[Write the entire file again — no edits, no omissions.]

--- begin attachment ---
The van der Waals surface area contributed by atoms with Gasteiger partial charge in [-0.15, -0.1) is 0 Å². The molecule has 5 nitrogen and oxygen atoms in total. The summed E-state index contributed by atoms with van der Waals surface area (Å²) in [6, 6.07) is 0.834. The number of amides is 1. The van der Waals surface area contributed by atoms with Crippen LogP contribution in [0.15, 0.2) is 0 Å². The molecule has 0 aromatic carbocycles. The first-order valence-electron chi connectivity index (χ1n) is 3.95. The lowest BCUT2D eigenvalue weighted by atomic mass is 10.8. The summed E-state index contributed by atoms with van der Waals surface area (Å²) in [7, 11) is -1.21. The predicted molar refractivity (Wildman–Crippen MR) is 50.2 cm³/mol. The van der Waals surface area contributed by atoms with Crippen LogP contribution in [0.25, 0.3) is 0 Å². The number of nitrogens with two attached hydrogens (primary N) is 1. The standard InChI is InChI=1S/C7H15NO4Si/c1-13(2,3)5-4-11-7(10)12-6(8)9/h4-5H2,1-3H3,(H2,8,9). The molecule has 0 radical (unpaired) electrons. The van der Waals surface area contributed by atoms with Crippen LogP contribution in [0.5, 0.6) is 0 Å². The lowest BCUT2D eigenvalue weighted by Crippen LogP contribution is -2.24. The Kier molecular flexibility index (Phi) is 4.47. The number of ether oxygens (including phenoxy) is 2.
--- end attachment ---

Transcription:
The van der Waals surface area contributed by atoms with Gasteiger partial charge in [-0.15, -0.1) is 0 Å². The molecule has 5 nitrogen and oxygen atoms in total. The summed E-state index contributed by atoms with van der Waals surface area (Å²) in [6, 6.07) is 0.834. The number of amides is 1. The van der Waals surface area contributed by atoms with Crippen LogP contribution in [0.15, 0.2) is 0 Å². The molecule has 0 aromatic carbocycles. The first-order valence-electron chi connectivity index (χ1n) is 3.95. The lowest BCUT2D eigenvalue weighted by atomic mass is 10.8. The summed E-state index contributed by atoms with van der Waals surface area (Å²) in [7, 11) is -1.21. The predicted molar refractivity (Wildman–Crippen MR) is 50.2 cm³/mol. The van der Waals surface area contributed by atoms with Crippen LogP contribution in [0.25, 0.3) is 0 Å². The number of nitrogens with two attached hydrogens (primary N) is 1. The standard InChI is InChI=1S/C7H15NO4Si/c1-13(2,3)5-4-11-7(10)12-6(8)9/h4-5H2,1-3H3,(H2,8,9). The molecule has 0 radical (unpaired) electrons. The van der Waals surface area contributed by atoms with Crippen LogP contribution in [0.5, 0.6) is 0 Å². The lowest BCUT2D eigenvalue weighted by Crippen LogP contribution is -2.24. The Kier molecular flexibility index (Phi) is 4.47. The number of ether oxygens (including phenoxy) is 2.